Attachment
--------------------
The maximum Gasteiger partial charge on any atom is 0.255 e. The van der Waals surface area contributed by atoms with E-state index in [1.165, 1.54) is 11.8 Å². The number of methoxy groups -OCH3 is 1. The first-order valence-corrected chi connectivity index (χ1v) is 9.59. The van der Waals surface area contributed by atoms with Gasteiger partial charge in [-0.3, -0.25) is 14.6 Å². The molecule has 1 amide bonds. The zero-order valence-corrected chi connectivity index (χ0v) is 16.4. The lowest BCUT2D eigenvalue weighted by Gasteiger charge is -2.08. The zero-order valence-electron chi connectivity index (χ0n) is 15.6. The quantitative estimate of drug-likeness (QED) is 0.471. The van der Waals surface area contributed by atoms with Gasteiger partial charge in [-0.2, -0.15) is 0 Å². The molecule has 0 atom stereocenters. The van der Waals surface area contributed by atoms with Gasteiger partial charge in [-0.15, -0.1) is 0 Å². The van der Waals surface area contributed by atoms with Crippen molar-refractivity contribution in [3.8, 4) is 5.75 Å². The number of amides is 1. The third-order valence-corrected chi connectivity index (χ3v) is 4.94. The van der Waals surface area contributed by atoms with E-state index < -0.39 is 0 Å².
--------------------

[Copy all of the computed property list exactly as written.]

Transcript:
The maximum Gasteiger partial charge on any atom is 0.255 e. The van der Waals surface area contributed by atoms with E-state index in [1.165, 1.54) is 11.8 Å². The number of methoxy groups -OCH3 is 1. The first-order valence-corrected chi connectivity index (χ1v) is 9.59. The van der Waals surface area contributed by atoms with Gasteiger partial charge in [-0.3, -0.25) is 14.6 Å². The molecule has 1 amide bonds. The zero-order valence-corrected chi connectivity index (χ0v) is 16.4. The lowest BCUT2D eigenvalue weighted by Gasteiger charge is -2.08. The zero-order valence-electron chi connectivity index (χ0n) is 15.6. The quantitative estimate of drug-likeness (QED) is 0.471. The van der Waals surface area contributed by atoms with Gasteiger partial charge in [-0.2, -0.15) is 0 Å². The molecule has 0 atom stereocenters. The van der Waals surface area contributed by atoms with Gasteiger partial charge in [-0.15, -0.1) is 0 Å². The van der Waals surface area contributed by atoms with Crippen molar-refractivity contribution in [3.8, 4) is 5.75 Å². The number of amides is 1. The third-order valence-corrected chi connectivity index (χ3v) is 4.94. The van der Waals surface area contributed by atoms with E-state index < -0.39 is 0 Å².